Jeffrey Carduner, Aesthetic Realism consultant, writes:
The human self in all its mystery–who are we? what are we going for?: that’s what “The Self—Always and Now” is about. In it there is such a surprising, exciting looking at what and who a person is, with our depth and complexity, and our emotions, both good and bad. We learn about ourselves and what we most hope for through maxims by Eli Siegel from his wonderful book Damned Welcome: Aesthetic Realism Maxims. And there is much more. Read “The Self—Always and Now,” the newest issue of The Right of Aesthetic Realism to Be Known.
The commentary by Ellen Reiss begins:
Dear Unknown Friends:
Here is the final section of The Renaissance Shows Self, a lecture that Eli Siegel gave in 1970. Using the anthology English Renaissance Poetry, edited by John Williams, Mr. Siegel discusses poems that could be seen as far off in time, by writers whose lives could seem different from our own. Yet he has us feel the living self within each of those poems, and has us know better, and more proudly, the self that is our particular own.
To accompany the final installment of this remarkable, rich, kind talk, we preface it with fourteen maxims from Eli Siegel’s book Damned Welcome: Aesthetic Realism Maxims. From one point of view, every maxim in Damned Welcome is about the self or about the self’s opposite, the world; or about both. But the ones gathered here are among those that, I think, tell of what the self is with a certain pointedness.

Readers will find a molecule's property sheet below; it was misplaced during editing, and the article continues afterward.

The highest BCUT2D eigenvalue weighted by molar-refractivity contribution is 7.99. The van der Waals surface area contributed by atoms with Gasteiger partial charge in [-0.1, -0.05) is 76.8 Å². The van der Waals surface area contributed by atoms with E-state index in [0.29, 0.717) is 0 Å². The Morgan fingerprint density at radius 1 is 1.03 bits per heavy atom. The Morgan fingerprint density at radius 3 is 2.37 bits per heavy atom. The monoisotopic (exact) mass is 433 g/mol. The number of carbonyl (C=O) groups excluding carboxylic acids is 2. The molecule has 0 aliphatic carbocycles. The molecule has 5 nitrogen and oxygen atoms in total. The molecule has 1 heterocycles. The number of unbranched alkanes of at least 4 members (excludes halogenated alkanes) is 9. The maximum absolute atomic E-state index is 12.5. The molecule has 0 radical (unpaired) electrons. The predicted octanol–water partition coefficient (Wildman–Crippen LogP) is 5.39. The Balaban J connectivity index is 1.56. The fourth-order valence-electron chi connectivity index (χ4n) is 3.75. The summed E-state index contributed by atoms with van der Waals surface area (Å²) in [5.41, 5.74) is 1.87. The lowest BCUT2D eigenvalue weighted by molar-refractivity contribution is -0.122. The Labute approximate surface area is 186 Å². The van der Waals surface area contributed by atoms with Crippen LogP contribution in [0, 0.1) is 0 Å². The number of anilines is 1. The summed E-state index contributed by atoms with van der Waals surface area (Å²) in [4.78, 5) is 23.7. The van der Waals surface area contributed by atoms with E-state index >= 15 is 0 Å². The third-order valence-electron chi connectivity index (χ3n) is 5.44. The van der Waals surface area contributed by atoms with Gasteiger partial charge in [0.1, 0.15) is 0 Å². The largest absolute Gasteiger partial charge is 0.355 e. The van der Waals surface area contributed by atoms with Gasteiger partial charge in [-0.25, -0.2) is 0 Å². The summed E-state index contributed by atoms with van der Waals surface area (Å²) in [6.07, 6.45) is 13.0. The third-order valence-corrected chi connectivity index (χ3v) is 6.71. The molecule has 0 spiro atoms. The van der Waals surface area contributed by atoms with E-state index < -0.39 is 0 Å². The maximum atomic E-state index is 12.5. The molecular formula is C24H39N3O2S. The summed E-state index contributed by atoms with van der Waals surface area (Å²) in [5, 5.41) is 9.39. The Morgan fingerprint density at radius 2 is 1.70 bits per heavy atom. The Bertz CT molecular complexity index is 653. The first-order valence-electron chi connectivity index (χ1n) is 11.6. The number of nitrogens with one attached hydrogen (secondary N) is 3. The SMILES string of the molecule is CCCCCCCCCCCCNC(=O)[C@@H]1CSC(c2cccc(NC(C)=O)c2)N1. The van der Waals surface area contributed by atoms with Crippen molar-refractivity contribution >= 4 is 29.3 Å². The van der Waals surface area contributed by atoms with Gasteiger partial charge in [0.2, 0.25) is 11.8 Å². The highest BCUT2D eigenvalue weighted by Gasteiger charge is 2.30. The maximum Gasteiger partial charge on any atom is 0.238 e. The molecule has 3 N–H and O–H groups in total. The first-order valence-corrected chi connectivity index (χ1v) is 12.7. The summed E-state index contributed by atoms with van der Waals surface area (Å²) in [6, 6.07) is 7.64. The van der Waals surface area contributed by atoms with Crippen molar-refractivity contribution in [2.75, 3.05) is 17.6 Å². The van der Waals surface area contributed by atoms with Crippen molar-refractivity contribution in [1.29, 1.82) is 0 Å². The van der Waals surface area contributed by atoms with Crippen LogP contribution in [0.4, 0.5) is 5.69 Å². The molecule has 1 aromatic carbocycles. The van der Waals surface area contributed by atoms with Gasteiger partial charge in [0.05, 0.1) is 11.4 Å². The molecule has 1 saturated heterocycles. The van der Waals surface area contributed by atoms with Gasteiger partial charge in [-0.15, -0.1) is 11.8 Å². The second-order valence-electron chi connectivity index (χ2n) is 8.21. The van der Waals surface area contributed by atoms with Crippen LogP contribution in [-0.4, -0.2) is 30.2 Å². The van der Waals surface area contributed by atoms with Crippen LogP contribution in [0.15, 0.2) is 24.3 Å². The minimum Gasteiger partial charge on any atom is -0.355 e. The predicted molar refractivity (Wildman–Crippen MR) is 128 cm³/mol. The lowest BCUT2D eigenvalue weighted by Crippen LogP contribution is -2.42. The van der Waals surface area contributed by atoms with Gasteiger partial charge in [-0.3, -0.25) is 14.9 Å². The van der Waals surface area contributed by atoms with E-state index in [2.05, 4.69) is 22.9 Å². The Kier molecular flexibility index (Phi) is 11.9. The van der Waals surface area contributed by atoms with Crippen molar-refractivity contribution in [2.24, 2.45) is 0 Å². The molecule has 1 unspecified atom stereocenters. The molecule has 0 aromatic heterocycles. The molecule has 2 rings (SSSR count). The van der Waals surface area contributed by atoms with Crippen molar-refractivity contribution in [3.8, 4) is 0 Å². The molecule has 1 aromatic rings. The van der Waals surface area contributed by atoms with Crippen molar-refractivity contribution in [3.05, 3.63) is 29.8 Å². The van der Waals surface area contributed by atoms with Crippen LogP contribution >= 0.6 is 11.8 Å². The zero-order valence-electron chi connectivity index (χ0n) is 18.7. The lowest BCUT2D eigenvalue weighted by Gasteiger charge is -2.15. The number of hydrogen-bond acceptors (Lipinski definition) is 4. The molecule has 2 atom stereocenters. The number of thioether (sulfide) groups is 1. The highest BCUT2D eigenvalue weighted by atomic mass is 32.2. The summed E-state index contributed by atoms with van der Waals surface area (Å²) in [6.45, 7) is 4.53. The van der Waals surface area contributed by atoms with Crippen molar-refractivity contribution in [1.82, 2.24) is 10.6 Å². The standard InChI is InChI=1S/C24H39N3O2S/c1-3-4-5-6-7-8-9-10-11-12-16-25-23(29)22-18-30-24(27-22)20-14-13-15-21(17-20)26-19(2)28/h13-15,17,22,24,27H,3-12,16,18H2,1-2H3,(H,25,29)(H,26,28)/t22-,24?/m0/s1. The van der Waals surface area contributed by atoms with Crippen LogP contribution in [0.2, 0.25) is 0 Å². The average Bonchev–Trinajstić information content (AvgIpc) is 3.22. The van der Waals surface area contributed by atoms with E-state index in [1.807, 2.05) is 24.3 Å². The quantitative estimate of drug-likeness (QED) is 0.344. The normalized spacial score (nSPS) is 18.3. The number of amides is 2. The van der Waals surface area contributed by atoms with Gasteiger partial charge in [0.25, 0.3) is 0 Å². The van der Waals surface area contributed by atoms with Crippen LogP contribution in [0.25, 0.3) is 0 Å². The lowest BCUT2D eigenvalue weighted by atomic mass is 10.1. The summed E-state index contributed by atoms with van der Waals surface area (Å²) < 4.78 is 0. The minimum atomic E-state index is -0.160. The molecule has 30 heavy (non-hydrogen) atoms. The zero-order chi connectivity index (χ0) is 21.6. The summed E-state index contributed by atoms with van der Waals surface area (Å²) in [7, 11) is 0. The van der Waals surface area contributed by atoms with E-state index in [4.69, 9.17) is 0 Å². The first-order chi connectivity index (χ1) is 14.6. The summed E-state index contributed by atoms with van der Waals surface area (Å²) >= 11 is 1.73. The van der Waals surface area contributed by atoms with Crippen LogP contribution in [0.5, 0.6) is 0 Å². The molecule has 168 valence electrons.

What a Maxim Has
One reason for joining those fourteen maxims with the conclusion of The Renaissance Shows Self is this: the nature of that literary form which is the maxim is so different from that of the poems Mr. Siegel discusses here. A maxim is a rather short prose statement in which an idea is conveyed with succinctness, playfulness, charm, often a snap. Eli Siegel, as philosopher, explained what the human self is, and he did so in his Self and World and other books, in essays, in poems, in the lectures he gave. But he could also show what the self is and is concerned with, in a pithy, sometimes humorous, yet deep and compassionate and musical maxim. I’ll comment first on three of the maxims, as a means of presenting Aesthetic Realism principles about the self. Then, these will also be included among eleven others in our maxim-prologue to the conclusion of The Renaissance Shows Self.
Let’s take this maxim, from part one of Damned Welcome:
When you care for something truly, pat yourself on the back.
That sentence, with its rapidity and neatness, its wonder and also its congratulatory rhythm: what is behind it? The self of anyone, at any time, in any place, has an opposite. This opposite is the world, the whole world which is not oneself. Aesthetic Realism explains that the fundamental and largest need of the human self is to take care of itself and at the same time value truly what the self is not—the world of people and facts and knowledge and happenings. However, there is that in everyone which feels we care for ourselves not by valuing other persons and things but by looking down on them, managing them, seeing them as unimportant or as ever so much less important than we are. This way of seeing, this way of self, is contempt. It’s in a constant fight with our deepest desire: to like the world through knowing it. Contempt in us says: valuing, respecting, seeing meaning in what’s not us is a humiliation, a lessening of ourselves.
And so we come to the maxim I quoted: “When you care for something truly, pat yourself on the back.” In its no-nonsense yet treasuring manner, it tells us that caring for what’s not us is an achievement, a cause for self-congratulation. It tells us this without fuss, and with a music of neat, factual pride….Read more